Abbasid Baghdad’s shock-and-awe diplomacy

RASHMEE ROSHAN LALL February 13, 2022

Baghdad in the 10th century. The Abbasid Caliph Al Mansur commissioned the building of a perfectly round city in 762, possibly as a tribute to Euclid

With diplomacy uppermost in our minds as Russian troops stay parked on Ukraine’s border, consider the tactics traditionally used by great powers to send a forceful, even intimidating message.

The Abbasids used ostentatious ornamentation as a shock and awe strategy. Their empire is considered to have been at its highest point during the reign of Harun Al Rashid. He was the fifth caliph, ruling his vast kingdom from 786 to 809. At its height, the Abbasid caliphate was 6,500 kilometres from east to west, its wealth was fabled and it enjoyed enormous admiration for the unusualness and attractiveness of its unique project – creating a Muslim commonwealth, a multi-ethnic empire.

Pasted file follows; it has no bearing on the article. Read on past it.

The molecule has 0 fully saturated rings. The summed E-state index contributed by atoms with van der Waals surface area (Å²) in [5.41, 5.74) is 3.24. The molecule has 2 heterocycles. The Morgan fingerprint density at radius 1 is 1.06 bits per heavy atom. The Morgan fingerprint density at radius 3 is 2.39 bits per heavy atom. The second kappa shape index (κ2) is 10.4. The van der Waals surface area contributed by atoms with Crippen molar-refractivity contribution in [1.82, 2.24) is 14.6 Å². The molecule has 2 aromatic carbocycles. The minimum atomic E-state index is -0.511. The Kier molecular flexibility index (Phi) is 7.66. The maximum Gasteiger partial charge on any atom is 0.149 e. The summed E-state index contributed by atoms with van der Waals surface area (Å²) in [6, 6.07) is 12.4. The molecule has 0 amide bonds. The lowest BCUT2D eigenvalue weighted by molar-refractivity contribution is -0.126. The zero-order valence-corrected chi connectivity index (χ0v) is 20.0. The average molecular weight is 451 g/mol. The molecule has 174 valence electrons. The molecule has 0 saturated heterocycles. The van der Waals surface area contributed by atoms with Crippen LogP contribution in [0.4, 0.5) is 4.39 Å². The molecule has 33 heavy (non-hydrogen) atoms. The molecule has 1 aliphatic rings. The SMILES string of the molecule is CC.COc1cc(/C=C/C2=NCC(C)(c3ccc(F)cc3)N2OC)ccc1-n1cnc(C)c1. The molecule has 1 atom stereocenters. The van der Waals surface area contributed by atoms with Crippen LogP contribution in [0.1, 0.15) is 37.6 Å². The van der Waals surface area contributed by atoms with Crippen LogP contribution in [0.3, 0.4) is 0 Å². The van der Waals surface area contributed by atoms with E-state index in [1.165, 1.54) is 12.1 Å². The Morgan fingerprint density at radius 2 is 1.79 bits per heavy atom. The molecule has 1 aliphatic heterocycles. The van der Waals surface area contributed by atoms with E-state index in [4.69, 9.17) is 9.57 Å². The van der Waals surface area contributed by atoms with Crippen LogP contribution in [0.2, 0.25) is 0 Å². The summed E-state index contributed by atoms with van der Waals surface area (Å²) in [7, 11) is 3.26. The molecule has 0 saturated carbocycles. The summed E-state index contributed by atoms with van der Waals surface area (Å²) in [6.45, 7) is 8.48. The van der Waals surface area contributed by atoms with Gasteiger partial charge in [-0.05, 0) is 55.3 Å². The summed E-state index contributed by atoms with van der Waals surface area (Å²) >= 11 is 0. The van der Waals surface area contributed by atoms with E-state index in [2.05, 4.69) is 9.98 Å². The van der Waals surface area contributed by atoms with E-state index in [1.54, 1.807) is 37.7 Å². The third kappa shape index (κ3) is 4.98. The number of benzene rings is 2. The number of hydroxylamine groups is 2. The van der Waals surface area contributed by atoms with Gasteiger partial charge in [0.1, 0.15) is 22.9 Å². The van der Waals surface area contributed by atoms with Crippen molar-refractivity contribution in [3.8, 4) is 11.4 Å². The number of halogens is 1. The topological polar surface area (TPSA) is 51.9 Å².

The fifth caliph’s wealth and reach is considered impressive but it is one of his successors whose unique diplomatic strategy is admiringly recorded in the history books. Caliph Muqtadir, who ruled from 908 to 932, had a spectacular tree fashioned out of pure gold and silver. On the tree sat beautifully chased metal birds, who twittered and opened their wings, making them seem life-like. The set-up so awed Byzantine diplomats visiting Baghdad to negotiate a difficult deal, they were presumably thrown off their game.

(Read other pieces on diplomatic shock and awe in the context of the current Russian impasse here and here.)